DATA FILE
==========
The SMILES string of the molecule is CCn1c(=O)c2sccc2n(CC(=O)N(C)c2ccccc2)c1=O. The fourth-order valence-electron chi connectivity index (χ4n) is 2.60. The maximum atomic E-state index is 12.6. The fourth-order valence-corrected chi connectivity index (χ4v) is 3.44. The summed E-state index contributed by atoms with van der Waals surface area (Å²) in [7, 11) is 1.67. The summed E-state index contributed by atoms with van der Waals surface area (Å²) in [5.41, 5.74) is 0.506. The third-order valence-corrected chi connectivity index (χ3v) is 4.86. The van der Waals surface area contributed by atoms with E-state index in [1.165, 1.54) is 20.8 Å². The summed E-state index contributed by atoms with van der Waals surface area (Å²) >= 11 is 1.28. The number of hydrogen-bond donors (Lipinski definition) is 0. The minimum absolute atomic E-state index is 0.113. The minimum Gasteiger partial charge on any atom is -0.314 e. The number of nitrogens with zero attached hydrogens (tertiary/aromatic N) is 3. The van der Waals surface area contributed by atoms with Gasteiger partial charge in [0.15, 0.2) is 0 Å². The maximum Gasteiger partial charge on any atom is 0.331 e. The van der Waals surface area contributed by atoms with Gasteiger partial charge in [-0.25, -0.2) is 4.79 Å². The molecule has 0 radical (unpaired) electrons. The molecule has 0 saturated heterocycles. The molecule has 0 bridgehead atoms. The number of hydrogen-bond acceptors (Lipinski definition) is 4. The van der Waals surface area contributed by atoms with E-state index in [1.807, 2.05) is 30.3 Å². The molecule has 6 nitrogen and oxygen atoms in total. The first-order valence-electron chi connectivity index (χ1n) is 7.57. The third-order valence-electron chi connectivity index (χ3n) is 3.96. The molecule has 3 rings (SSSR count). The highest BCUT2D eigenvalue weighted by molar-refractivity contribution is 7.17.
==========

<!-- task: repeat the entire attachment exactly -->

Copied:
The SMILES string of the molecule is CCn1c(=O)c2sccc2n(CC(=O)N(C)c2ccccc2)c1=O. The fourth-order valence-electron chi connectivity index (χ4n) is 2.60. The maximum atomic E-state index is 12.6. The fourth-order valence-corrected chi connectivity index (χ4v) is 3.44. The summed E-state index contributed by atoms with van der Waals surface area (Å²) in [7, 11) is 1.67. The summed E-state index contributed by atoms with van der Waals surface area (Å²) in [5.41, 5.74) is 0.506. The third-order valence-corrected chi connectivity index (χ3v) is 4.86. The van der Waals surface area contributed by atoms with E-state index in [1.165, 1.54) is 20.8 Å². The summed E-state index contributed by atoms with van der Waals surface area (Å²) >= 11 is 1.28. The number of hydrogen-bond donors (Lipinski definition) is 0. The minimum absolute atomic E-state index is 0.113. The minimum Gasteiger partial charge on any atom is -0.314 e. The number of nitrogens with zero attached hydrogens (tertiary/aromatic N) is 3. The van der Waals surface area contributed by atoms with Gasteiger partial charge in [0.15, 0.2) is 0 Å². The maximum Gasteiger partial charge on any atom is 0.331 e. The van der Waals surface area contributed by atoms with Gasteiger partial charge in [-0.25, -0.2) is 4.79 Å². The molecule has 0 radical (unpaired) electrons. The molecule has 0 saturated heterocycles. The molecule has 0 bridgehead atoms. The number of hydrogen-bond acceptors (Lipinski definition) is 4. The van der Waals surface area contributed by atoms with E-state index in [1.807, 2.05) is 30.3 Å². The molecule has 6 nitrogen and oxygen atoms in total. The first-order valence-electron chi connectivity index (χ1n) is 7.57. The third-order valence-electron chi connectivity index (χ3n) is 3.96. The molecule has 3 rings (SSSR count). The highest BCUT2D eigenvalue weighted by molar-refractivity contribution is 7.17.